Why one woman had oil in her lung for decades

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An elderly woman in Florida had oil in her lungs — for decades — from a now-outdated procedure she received in her 20s to treat tuberculosis (TB), according to a new report of the woman’s case. The 86-year-old woman went to the doctor because of a burning pain in her chest and upper stomach. She was diagnosed with acid reflux, and her symptoms got better after she started treatment for the condition. But while she was at the hospital, she received a chest X-ray that showed something unusual: There was an opaque, cloudy area in the upper part of her left lung.
This cloudy area was concerning to her doctors, because it could have meant that she had fluid buildup in the space between her chest wall and her lung, known as the pleural cavity. In people with certain conditions, blood or pus can accumulate in this area.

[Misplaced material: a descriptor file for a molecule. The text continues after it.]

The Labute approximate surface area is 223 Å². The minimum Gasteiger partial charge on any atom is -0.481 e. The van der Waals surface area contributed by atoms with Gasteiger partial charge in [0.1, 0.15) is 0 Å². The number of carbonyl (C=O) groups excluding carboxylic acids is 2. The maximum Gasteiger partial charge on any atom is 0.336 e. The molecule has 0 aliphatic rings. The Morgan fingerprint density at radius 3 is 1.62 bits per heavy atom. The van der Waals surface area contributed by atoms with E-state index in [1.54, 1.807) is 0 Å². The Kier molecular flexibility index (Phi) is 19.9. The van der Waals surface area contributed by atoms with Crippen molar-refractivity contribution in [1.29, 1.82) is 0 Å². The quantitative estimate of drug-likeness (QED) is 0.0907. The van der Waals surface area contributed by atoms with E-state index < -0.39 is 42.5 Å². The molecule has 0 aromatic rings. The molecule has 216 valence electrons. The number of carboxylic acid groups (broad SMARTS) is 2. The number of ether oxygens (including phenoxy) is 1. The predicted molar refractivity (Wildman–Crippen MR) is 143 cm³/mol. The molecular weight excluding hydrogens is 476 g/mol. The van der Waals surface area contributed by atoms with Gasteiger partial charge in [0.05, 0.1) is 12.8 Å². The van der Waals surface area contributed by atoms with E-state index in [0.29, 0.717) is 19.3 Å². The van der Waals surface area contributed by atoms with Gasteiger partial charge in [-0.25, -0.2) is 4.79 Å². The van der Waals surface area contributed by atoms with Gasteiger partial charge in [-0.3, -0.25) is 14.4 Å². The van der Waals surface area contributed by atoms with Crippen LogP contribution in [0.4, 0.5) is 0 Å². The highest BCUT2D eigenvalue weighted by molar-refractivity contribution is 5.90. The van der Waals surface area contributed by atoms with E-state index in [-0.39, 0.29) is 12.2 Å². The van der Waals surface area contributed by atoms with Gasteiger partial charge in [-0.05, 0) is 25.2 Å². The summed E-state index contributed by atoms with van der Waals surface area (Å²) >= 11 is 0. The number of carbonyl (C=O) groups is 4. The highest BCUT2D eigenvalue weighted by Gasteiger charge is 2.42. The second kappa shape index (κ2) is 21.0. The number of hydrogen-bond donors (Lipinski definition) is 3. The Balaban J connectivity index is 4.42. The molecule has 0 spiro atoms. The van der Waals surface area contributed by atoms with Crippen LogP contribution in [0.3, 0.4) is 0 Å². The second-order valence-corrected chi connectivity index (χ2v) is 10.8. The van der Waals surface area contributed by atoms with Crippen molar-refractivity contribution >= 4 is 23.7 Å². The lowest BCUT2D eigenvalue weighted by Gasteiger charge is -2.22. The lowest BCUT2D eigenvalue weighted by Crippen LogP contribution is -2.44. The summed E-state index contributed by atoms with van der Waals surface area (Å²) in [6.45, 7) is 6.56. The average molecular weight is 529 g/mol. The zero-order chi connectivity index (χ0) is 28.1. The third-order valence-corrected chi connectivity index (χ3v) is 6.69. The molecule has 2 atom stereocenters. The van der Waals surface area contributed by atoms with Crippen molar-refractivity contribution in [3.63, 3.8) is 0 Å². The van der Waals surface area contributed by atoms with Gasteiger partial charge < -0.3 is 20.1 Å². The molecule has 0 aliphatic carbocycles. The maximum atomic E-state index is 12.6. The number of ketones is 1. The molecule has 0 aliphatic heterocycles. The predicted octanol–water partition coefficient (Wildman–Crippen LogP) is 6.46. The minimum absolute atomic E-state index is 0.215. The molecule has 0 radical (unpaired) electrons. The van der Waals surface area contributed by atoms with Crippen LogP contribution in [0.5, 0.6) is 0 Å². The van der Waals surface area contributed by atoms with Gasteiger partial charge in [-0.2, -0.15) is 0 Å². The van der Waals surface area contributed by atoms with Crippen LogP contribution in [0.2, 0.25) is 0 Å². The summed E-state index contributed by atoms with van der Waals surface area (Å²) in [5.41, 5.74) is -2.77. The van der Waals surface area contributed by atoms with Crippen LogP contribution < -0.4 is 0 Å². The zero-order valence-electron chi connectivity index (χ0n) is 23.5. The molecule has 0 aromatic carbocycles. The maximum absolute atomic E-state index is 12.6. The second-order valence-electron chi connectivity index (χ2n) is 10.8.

However, the woman remembered having oil injected into her lungs decades earlier, as a treatment for tuberculosis. This procedure was called oleothorax, and it was abandoned in the 1950s after effective antibiotics for TB were discovered, said Dr. Abhilash Koratala, an assistant professor of medicine at the University of Florida, who treated the woman and co-authored the report of her case. [27 Oddest Medical Cases]
Given that more than 60 years have passed since this treatment was used, it’s rare to see patients today with oil in their lungs from oleothorax, Koratala told Live Science. What’s more, most patients who received the oil treatment eventually had the oil suctioned out of their lungs. But some patients never went back to the doctor to have the oil removed, because they were no longer experiencing symptoms from their tuberculosis, as was the case with this patient, the case report said.
The woman didn’t give a specific reason for not getting the oil removed, but “it’s not uncommon for patients to not go back to the doctor if they are feeling good,” Koratala said.
The idea behind oleothorax was to use injections of oil, such as vegetable or mineral oil, to collapse the lung affected by TB bacteria, Koratala said. In the 1930s to 1950s, doctors thought that such “collapse therapy” would give part of the lung a chance to rest, and help kill TB bacteria, according to the Museum of Health Care at Kingston in Ontario, Canada. When oil is injected into the pleural cavity, blood vessels and lymphatic vessels in the area initially absorb some of the oil, Koratala said.

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